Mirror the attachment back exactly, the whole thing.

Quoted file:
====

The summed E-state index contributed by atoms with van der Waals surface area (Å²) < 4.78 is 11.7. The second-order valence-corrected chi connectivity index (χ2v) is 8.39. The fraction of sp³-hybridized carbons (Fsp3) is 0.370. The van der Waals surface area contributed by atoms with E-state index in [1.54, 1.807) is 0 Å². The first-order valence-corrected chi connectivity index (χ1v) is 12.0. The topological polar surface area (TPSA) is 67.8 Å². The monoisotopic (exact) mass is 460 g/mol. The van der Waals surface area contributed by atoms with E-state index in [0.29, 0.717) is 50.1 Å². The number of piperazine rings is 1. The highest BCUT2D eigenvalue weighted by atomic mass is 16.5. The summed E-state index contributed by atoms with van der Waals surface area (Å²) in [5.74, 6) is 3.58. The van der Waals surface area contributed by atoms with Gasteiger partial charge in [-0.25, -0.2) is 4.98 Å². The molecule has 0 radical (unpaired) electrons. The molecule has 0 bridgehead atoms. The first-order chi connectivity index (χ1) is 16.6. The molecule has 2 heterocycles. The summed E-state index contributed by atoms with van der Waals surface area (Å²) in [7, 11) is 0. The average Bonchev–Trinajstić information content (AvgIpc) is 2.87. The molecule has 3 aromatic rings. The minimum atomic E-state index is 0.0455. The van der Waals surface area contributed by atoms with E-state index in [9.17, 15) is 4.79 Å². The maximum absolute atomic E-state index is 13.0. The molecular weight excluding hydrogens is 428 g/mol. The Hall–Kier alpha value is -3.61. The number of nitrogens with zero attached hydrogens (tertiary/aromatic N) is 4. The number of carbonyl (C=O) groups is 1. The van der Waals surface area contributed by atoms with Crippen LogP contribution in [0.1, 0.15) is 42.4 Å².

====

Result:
The summed E-state index contributed by atoms with van der Waals surface area (Å²) < 4.78 is 11.7. The second-order valence-corrected chi connectivity index (χ2v) is 8.39. The fraction of sp³-hybridized carbons (Fsp3) is 0.370. The van der Waals surface area contributed by atoms with E-state index in [1.54, 1.807) is 0 Å². The first-order valence-corrected chi connectivity index (χ1v) is 12.0. The topological polar surface area (TPSA) is 67.8 Å². The monoisotopic (exact) mass is 460 g/mol. The van der Waals surface area contributed by atoms with E-state index in [0.29, 0.717) is 50.1 Å². The number of piperazine rings is 1. The highest BCUT2D eigenvalue weighted by atomic mass is 16.5. The summed E-state index contributed by atoms with van der Waals surface area (Å²) in [5.74, 6) is 3.58. The van der Waals surface area contributed by atoms with Gasteiger partial charge in [-0.25, -0.2) is 4.98 Å². The molecule has 0 radical (unpaired) electrons. The molecule has 0 bridgehead atoms. The first-order chi connectivity index (χ1) is 16.6. The molecule has 2 heterocycles. The summed E-state index contributed by atoms with van der Waals surface area (Å²) in [7, 11) is 0. The average Bonchev–Trinajstić information content (AvgIpc) is 2.87. The molecule has 3 aromatic rings. The minimum atomic E-state index is 0.0455. The van der Waals surface area contributed by atoms with E-state index in [9.17, 15) is 4.79 Å². The maximum absolute atomic E-state index is 13.0. The molecular weight excluding hydrogens is 428 g/mol. The Hall–Kier alpha value is -3.61. The number of nitrogens with zero attached hydrogens (tertiary/aromatic N) is 4. The number of carbonyl (C=O) groups is 1. The van der Waals surface area contributed by atoms with Crippen LogP contribution in [0.1, 0.15) is 42.4 Å².